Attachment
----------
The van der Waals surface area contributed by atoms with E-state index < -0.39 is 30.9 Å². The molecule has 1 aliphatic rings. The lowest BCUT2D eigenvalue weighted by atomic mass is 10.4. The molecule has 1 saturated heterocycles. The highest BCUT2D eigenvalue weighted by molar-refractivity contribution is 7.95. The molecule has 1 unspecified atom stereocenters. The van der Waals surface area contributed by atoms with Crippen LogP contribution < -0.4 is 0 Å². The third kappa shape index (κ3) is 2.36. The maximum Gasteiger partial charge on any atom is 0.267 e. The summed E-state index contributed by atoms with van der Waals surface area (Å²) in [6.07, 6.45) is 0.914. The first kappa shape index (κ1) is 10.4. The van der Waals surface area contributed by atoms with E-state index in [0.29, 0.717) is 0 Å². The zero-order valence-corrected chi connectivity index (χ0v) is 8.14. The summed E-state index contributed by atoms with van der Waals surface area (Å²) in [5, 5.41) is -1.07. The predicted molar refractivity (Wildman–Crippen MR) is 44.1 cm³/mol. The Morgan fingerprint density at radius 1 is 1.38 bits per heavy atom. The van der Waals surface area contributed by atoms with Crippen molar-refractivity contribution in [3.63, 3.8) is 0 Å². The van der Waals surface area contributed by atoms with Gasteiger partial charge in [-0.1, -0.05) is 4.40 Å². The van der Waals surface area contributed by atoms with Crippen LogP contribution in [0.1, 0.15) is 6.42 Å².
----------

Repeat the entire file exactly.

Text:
The van der Waals surface area contributed by atoms with E-state index < -0.39 is 30.9 Å². The molecule has 1 aliphatic rings. The lowest BCUT2D eigenvalue weighted by atomic mass is 10.4. The molecule has 1 saturated heterocycles. The highest BCUT2D eigenvalue weighted by molar-refractivity contribution is 7.95. The molecule has 1 unspecified atom stereocenters. The van der Waals surface area contributed by atoms with Crippen LogP contribution < -0.4 is 0 Å². The third kappa shape index (κ3) is 2.36. The maximum Gasteiger partial charge on any atom is 0.267 e. The summed E-state index contributed by atoms with van der Waals surface area (Å²) in [6.07, 6.45) is 0.914. The first kappa shape index (κ1) is 10.4. The van der Waals surface area contributed by atoms with E-state index in [0.29, 0.717) is 0 Å². The zero-order valence-corrected chi connectivity index (χ0v) is 8.14. The summed E-state index contributed by atoms with van der Waals surface area (Å²) in [5, 5.41) is -1.07. The predicted molar refractivity (Wildman–Crippen MR) is 44.1 cm³/mol. The Morgan fingerprint density at radius 1 is 1.38 bits per heavy atom. The van der Waals surface area contributed by atoms with Crippen molar-refractivity contribution in [3.63, 3.8) is 0 Å². The van der Waals surface area contributed by atoms with Gasteiger partial charge in [-0.1, -0.05) is 4.40 Å². The van der Waals surface area contributed by atoms with Crippen LogP contribution in [0.1, 0.15) is 6.42 Å².